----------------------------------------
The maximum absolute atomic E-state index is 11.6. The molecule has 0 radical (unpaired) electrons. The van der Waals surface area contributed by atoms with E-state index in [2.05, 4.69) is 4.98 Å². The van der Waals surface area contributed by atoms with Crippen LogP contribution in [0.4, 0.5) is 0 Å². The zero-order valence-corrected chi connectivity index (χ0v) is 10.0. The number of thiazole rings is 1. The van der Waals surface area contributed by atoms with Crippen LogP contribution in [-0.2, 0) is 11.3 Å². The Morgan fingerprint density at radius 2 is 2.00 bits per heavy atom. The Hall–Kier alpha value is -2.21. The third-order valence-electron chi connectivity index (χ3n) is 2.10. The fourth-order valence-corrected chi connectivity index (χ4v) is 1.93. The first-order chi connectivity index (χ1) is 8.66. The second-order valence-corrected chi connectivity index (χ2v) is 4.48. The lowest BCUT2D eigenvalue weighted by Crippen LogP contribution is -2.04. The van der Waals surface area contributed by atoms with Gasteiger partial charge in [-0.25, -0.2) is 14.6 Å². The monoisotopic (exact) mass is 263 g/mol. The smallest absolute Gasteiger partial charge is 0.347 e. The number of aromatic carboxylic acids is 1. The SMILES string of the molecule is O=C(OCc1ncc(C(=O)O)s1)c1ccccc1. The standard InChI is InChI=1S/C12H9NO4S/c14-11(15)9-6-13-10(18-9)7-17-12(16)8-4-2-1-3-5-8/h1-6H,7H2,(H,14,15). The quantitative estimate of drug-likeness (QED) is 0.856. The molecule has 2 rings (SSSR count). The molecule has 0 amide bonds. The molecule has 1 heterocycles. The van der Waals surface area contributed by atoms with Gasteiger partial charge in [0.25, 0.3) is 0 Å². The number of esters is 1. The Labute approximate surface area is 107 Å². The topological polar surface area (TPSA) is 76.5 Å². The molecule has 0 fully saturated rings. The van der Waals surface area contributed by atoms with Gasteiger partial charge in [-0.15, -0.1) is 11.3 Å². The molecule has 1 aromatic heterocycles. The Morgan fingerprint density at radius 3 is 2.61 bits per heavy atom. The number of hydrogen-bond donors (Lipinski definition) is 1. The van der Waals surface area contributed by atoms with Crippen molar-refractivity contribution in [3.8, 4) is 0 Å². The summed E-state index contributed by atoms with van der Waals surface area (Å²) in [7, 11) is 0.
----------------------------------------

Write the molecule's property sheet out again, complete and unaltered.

The maximum absolute atomic E-state index is 11.6. The molecule has 0 radical (unpaired) electrons. The van der Waals surface area contributed by atoms with E-state index in [2.05, 4.69) is 4.98 Å². The van der Waals surface area contributed by atoms with Crippen LogP contribution in [0.4, 0.5) is 0 Å². The zero-order valence-corrected chi connectivity index (χ0v) is 10.0. The number of thiazole rings is 1. The van der Waals surface area contributed by atoms with Crippen LogP contribution in [-0.2, 0) is 11.3 Å². The Morgan fingerprint density at radius 2 is 2.00 bits per heavy atom. The Hall–Kier alpha value is -2.21. The third-order valence-electron chi connectivity index (χ3n) is 2.10. The fourth-order valence-corrected chi connectivity index (χ4v) is 1.93. The first-order chi connectivity index (χ1) is 8.66. The second-order valence-corrected chi connectivity index (χ2v) is 4.48. The lowest BCUT2D eigenvalue weighted by Crippen LogP contribution is -2.04. The van der Waals surface area contributed by atoms with Gasteiger partial charge in [-0.25, -0.2) is 14.6 Å². The monoisotopic (exact) mass is 263 g/mol. The smallest absolute Gasteiger partial charge is 0.347 e. The number of aromatic carboxylic acids is 1. The SMILES string of the molecule is O=C(OCc1ncc(C(=O)O)s1)c1ccccc1. The standard InChI is InChI=1S/C12H9NO4S/c14-11(15)9-6-13-10(18-9)7-17-12(16)8-4-2-1-3-5-8/h1-6H,7H2,(H,14,15). The quantitative estimate of drug-likeness (QED) is 0.856. The molecule has 2 rings (SSSR count). The molecule has 0 amide bonds. The molecule has 1 heterocycles. The van der Waals surface area contributed by atoms with Gasteiger partial charge in [0.25, 0.3) is 0 Å². The number of esters is 1. The Labute approximate surface area is 107 Å². The topological polar surface area (TPSA) is 76.5 Å². The molecule has 0 fully saturated rings. The van der Waals surface area contributed by atoms with Gasteiger partial charge in [-0.15, -0.1) is 11.3 Å². The molecule has 1 aromatic heterocycles. The Morgan fingerprint density at radius 3 is 2.61 bits per heavy atom. The number of hydrogen-bond donors (Lipinski definition) is 1. The van der Waals surface area contributed by atoms with Crippen molar-refractivity contribution in [3.8, 4) is 0 Å². The summed E-state index contributed by atoms with van der Waals surface area (Å²) in [7, 11) is 0.